Need help about oolong brewing

Owes its flavors to oxidation levels between green & black tea.


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Jul 20th, '08, 14:00
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Need help about oolong brewing

by betta » Jul 20th, '08, 14:00

Hello people :D
I'm just curious about the oolong brewing methode you use. I used to threw away the first brew to rinse away dirt from the tea due to hand processing.
It is common in Guangdong and also HongKong.
For me it gives a plus point which I can reduce the caffeine content so I can sleep well at night.
My question is, if you also practise the same method, how many seconds will you brew the first brew before pouring it out?
I'm talking about 150 mL gongfu pot brewing methode.
Many thanks for any feedback :P

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Jul 20th, '08, 14:18
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by Geekgirl » Jul 20th, '08, 14:18

One or two 10 second rinses usually does it for me.

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Jul 20th, '08, 14:58
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by silverneedles » Jul 20th, '08, 14:58

rinsing does not reduce caffeine content. >> chadao article

Jul 20th, '08, 17:13
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by Grubby » Jul 20th, '08, 17:13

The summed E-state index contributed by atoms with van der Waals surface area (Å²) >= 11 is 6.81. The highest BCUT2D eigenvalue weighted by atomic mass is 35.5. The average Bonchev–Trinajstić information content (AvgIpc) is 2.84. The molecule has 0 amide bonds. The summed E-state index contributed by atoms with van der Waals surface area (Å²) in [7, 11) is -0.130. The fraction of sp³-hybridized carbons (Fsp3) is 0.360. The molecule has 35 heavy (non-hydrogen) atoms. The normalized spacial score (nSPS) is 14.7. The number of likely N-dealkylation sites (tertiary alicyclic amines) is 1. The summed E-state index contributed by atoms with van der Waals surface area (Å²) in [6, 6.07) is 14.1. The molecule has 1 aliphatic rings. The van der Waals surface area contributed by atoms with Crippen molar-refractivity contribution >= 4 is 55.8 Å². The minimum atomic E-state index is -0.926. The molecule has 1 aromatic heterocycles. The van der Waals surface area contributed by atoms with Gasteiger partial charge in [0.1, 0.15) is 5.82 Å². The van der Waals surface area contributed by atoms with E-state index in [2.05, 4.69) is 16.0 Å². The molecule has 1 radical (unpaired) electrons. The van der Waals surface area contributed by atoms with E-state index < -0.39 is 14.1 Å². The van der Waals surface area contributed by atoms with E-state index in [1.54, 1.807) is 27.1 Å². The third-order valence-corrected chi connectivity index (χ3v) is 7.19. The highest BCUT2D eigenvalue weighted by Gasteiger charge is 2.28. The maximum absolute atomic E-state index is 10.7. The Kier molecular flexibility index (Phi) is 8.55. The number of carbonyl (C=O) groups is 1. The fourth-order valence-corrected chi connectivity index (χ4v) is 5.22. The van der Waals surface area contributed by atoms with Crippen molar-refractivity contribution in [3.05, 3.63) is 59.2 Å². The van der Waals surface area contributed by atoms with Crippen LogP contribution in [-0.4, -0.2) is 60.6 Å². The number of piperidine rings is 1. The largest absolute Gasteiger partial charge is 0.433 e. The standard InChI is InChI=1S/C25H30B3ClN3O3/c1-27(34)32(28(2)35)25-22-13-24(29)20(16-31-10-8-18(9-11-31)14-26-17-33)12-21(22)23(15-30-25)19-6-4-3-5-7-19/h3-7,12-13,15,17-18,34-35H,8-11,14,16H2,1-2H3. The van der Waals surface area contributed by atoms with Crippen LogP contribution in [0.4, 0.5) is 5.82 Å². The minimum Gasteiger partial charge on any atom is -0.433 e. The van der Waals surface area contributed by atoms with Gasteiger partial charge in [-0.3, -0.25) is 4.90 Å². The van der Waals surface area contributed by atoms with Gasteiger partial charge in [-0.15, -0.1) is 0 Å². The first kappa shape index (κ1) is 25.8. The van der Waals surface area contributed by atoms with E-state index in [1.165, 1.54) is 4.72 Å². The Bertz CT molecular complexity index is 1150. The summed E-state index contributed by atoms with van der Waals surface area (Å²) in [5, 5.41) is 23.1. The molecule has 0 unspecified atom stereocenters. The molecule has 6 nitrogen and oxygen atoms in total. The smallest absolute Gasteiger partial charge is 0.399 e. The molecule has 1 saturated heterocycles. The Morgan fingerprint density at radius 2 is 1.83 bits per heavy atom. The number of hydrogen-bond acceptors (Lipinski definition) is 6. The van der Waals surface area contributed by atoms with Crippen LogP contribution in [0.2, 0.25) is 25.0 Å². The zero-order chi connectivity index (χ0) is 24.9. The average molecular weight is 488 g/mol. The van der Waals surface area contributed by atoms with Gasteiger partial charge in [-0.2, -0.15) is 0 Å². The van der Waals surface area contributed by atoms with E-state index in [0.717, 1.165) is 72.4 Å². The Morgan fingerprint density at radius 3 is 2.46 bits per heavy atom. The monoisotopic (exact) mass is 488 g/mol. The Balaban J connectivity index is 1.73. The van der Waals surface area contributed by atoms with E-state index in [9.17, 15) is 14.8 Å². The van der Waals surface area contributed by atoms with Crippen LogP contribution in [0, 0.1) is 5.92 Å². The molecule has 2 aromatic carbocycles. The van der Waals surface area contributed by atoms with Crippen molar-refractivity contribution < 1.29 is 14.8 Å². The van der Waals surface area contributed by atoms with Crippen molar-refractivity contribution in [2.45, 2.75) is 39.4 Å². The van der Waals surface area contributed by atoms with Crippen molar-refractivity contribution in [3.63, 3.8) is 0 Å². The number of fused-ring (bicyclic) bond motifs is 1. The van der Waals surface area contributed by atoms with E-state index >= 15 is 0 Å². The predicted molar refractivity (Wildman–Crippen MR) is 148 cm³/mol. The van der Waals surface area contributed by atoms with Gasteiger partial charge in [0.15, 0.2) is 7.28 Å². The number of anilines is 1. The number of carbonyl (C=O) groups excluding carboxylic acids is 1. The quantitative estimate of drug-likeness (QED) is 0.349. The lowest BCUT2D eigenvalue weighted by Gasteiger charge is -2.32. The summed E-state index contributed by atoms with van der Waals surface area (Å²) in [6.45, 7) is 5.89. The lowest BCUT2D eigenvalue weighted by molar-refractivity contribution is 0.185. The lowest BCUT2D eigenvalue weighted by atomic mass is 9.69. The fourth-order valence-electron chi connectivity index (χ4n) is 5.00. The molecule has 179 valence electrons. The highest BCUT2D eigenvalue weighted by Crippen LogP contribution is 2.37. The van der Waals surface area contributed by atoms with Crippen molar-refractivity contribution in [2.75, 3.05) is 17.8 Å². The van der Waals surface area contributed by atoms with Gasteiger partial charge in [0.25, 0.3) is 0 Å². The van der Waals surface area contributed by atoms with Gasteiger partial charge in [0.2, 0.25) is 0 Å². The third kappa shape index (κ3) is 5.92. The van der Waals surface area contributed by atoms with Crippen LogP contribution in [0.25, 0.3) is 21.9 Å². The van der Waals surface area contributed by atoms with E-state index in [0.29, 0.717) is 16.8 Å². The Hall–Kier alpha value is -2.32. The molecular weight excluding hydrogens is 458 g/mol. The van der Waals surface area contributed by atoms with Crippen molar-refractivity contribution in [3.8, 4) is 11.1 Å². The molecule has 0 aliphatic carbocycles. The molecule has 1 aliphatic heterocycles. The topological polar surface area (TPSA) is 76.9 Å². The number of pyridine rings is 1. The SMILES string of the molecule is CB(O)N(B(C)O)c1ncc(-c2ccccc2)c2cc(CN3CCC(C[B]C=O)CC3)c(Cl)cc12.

silverneedles wrote:rinsing does not reduce caffeine content. >> chadao article


You just killed his placebo effect :(

Personally i just do one quick rinse. Like 5 seconds. Ive also seen videos of gong fu style where they did this (and it was Chinese who made it). They also gave the same reason as you (hand processing).
Don't know if such a short rinse is wrong "officially" though.

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Jul 21st, '08, 01:34
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by betta » Jul 21st, '08, 01:34

Many thanks for all feedbacks. Nice to hear your experiences :wink:

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Jul 21st, '08, 11:26
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by Zodduska » Jul 21st, '08, 11:26

for the tightly rolled Oolongs I do about 30sec rinse to let the leaves unfurl a little bit before my first "official" infusion. I tend to agree that it does not remove a lot of the caffeine content as I am quite wired after a few cups (like right now) :twisted: :twisted:

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Jul 30th, '08, 18:18
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by orguz » Jul 30th, '08, 18:18

I don't rinse oolongs at all, since they are roasted anything unwanted would be gone. All the essence from the rolling process is on the dried leaf, IMO rinsing is just like throwing out the tastiest part :wink: . Try it, especially when you drink the high mountain 2000m stuff. I only rinse puerhs twice for cooked and once for raw.

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Aug 2nd, '08, 01:38
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by Smells_Familiar » Aug 2nd, '08, 01:38

My take on the rinse...
so I'm starting to rinse most teas twice, but it's not as extreem as you think. I do a 5 second rinse with hot water (doesn't have to be boiling). Then, I wait about 5 minutes (doesn't have to be exactly 5 min). This allows the leaves to unfurl and whatnot (leaves don't have to "unfurl" completely) lol. I do another 5 second rinse once the leaves are more opened to get off that gunk. Now, I go about my brewing business, decreasing my first steep time from what it was before my rinsing habits changed. xxx